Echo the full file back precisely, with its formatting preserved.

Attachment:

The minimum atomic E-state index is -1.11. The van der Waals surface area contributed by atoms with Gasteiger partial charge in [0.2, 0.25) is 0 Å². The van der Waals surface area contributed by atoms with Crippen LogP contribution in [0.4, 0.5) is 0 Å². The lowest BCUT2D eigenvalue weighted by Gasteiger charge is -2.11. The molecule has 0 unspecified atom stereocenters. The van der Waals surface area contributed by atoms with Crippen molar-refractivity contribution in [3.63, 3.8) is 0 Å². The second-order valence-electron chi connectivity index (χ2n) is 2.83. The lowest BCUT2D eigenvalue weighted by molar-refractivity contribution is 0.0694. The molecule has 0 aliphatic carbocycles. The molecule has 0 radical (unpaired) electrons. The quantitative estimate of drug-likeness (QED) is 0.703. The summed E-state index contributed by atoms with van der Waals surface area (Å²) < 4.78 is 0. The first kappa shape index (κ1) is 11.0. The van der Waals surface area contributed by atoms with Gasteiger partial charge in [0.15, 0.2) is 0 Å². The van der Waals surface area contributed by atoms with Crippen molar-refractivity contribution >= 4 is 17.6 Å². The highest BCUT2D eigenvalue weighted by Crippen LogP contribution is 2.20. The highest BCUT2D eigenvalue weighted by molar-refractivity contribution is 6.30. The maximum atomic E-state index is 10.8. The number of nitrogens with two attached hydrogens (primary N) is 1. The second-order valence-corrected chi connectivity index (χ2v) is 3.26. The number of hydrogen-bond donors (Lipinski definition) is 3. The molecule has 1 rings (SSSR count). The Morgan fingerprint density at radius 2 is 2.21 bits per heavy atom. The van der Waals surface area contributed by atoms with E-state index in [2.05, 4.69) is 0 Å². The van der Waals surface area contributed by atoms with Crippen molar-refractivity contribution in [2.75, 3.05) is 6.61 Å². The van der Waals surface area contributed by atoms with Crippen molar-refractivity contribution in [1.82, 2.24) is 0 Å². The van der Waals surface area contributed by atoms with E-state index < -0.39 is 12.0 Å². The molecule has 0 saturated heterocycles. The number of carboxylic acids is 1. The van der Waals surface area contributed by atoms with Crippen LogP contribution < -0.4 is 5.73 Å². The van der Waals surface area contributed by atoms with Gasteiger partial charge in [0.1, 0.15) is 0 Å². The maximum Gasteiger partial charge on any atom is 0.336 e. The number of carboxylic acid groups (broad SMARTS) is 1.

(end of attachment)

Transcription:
The minimum atomic E-state index is -1.11. The van der Waals surface area contributed by atoms with Gasteiger partial charge in [0.2, 0.25) is 0 Å². The van der Waals surface area contributed by atoms with Crippen LogP contribution in [0.4, 0.5) is 0 Å². The lowest BCUT2D eigenvalue weighted by Gasteiger charge is -2.11. The molecule has 0 unspecified atom stereocenters. The van der Waals surface area contributed by atoms with Crippen molar-refractivity contribution in [3.63, 3.8) is 0 Å². The second-order valence-electron chi connectivity index (χ2n) is 2.83. The lowest BCUT2D eigenvalue weighted by molar-refractivity contribution is 0.0694. The molecule has 0 aliphatic carbocycles. The molecule has 0 radical (unpaired) electrons. The quantitative estimate of drug-likeness (QED) is 0.703. The summed E-state index contributed by atoms with van der Waals surface area (Å²) < 4.78 is 0. The first kappa shape index (κ1) is 11.0. The van der Waals surface area contributed by atoms with Gasteiger partial charge in [0.15, 0.2) is 0 Å². The van der Waals surface area contributed by atoms with Crippen molar-refractivity contribution >= 4 is 17.6 Å². The highest BCUT2D eigenvalue weighted by Crippen LogP contribution is 2.20. The highest BCUT2D eigenvalue weighted by molar-refractivity contribution is 6.30. The maximum atomic E-state index is 10.8. The number of nitrogens with two attached hydrogens (primary N) is 1. The second-order valence-corrected chi connectivity index (χ2v) is 3.26. The number of hydrogen-bond donors (Lipinski definition) is 3. The molecule has 1 rings (SSSR count). The Morgan fingerprint density at radius 2 is 2.21 bits per heavy atom. The van der Waals surface area contributed by atoms with E-state index in [2.05, 4.69) is 0 Å². The van der Waals surface area contributed by atoms with Crippen molar-refractivity contribution in [2.75, 3.05) is 6.61 Å². The van der Waals surface area contributed by atoms with Crippen molar-refractivity contribution in [1.82, 2.24) is 0 Å². The van der Waals surface area contributed by atoms with E-state index < -0.39 is 12.0 Å². The molecule has 0 saturated heterocycles. The number of carboxylic acids is 1. The van der Waals surface area contributed by atoms with Crippen LogP contribution < -0.4 is 5.73 Å². The van der Waals surface area contributed by atoms with Gasteiger partial charge in [0.1, 0.15) is 0 Å². The maximum Gasteiger partial charge on any atom is 0.336 e. The number of carboxylic acid groups (broad SMARTS) is 1.